This data has a huge value to people who may not have your best interests at heart. What if this information is sold to your boss? Your insurance company? Your potential partner?

    As Tim Cook said, “Some companies are not transparent that the connection of these data points produces five other things that you didn’t know that you gave up. It becomes a gigantic trove of data.” The data is so valuable that cognitive scientists are giddy with excitement at the size of studies they can conduct using Facebook. For neuroscience studies, a sample of twenty white undergraduates used to be considered sufficient to say something general about how brains work. Now Facebook works with scientists on sample sizes of hundreds of thousands to millions. The difference between more traditional scientific studies and Facebook’s studies is that Facebook’s users don’t know that they’re probably taking part in ten “experiments” at any given time. (Of course, you give your consent when you agree to the terms and conditions. But very few people ever read the terms and conditions, or privacy policies. They’re not designed to be read or understood.)

    There is the potential for big data to be collected and used for good. Apple’s ResearchKit is supported by an open source framework that makes it easy for researchers and developers to create apps to collect iPhone users’ health data on a huge scale. Apple says they’ve designed ResearchKit with people’s privacy values in mind, “You choose what studies you want to join, you are in control of what information you provide to which apps, and you can see the data you’re sharing.”

    But the allure of capturing huge, valuable amounts of data may encourage developers to design without ethics. An app may pressure users to quickly sign the consent form when they first open the app, without considering the consequences. The same way we’re encouraged to quickly hit “Agree” when we’re presented with terms and conditions. Or how apps tell us we need to allow constant access to our location so the app can, they tell us, provide us with the best experience.

    The intent of the developers, their bosses, and the corporations as a whole, is key. They didn’t just decide to utilize this data because they could. They can’t afford to provide free services for nothing, and that was never their intention. It’s a lucrative business. The business model of these companies is to exploit our data, to be our corporate surveillers. It’s their good fortune that we share it like—as Zuckerberg said—dumb fucks.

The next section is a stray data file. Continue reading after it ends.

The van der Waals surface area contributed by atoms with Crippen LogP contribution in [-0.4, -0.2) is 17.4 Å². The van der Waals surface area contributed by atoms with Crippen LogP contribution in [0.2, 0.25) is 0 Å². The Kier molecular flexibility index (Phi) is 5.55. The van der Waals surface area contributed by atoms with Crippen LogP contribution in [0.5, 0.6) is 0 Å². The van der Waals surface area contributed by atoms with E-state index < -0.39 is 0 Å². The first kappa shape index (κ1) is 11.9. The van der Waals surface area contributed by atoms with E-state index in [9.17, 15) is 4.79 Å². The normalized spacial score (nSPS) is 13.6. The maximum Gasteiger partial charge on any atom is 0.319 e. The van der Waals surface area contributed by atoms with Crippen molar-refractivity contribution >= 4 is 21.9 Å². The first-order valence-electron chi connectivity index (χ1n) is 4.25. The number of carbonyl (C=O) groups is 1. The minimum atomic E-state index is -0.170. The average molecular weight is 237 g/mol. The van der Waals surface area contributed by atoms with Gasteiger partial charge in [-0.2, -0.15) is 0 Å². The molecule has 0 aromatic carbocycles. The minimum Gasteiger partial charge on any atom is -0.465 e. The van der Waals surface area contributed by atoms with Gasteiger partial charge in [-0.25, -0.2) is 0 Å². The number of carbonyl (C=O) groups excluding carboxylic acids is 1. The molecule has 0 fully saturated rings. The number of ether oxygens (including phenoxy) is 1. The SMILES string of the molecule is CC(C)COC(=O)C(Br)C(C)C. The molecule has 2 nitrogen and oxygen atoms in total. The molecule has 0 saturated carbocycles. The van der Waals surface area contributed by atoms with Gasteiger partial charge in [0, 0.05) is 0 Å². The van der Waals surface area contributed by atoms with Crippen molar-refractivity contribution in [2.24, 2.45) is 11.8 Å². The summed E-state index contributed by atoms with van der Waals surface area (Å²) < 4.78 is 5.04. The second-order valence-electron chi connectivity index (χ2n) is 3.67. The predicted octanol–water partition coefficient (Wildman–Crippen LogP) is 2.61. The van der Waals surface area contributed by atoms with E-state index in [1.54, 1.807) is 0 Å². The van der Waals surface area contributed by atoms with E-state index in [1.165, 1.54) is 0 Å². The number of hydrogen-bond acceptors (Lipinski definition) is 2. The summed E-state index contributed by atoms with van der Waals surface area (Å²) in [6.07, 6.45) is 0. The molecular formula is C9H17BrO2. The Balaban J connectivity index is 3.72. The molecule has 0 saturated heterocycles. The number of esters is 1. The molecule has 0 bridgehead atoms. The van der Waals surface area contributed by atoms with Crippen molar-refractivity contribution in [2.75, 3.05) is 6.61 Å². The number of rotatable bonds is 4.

To say that this is a privacy issue is to give it a loaded term. The word “privacy” has been hijacked to suggest that you’re hiding things you’re ashamed about. That’s why Google’s Eric Schmidt said “if you’ve got something to hide, you shouldn’t be doing it in the first place.” (That line is immortalized in the fantastic song, Sergey Says.) But privacy is our right to choose what we do and don’t share. It’s enshrined in the Universal Declaration of Human Rights.

    So when we’re deciding which cool new tools and services to use, how are we supposed to make the right decision? Those of us who vaguely understand the technology live in a tech bubble where we value convenience and a good user experience so highly that we’re willing to trade it for our information, privacy and future security. It’s the same argument I hear again and again from people who choose to use Gmail. But will the tracking and algorithmic analysis of our data give us a good user experience? We just don’t know enough about what the companies are doing with our data to judge whether it’s a worthwhile risk. What we do know is horrifying enough. And whatever corporations are doing with our data now, who knows how they’re going to use it in the future.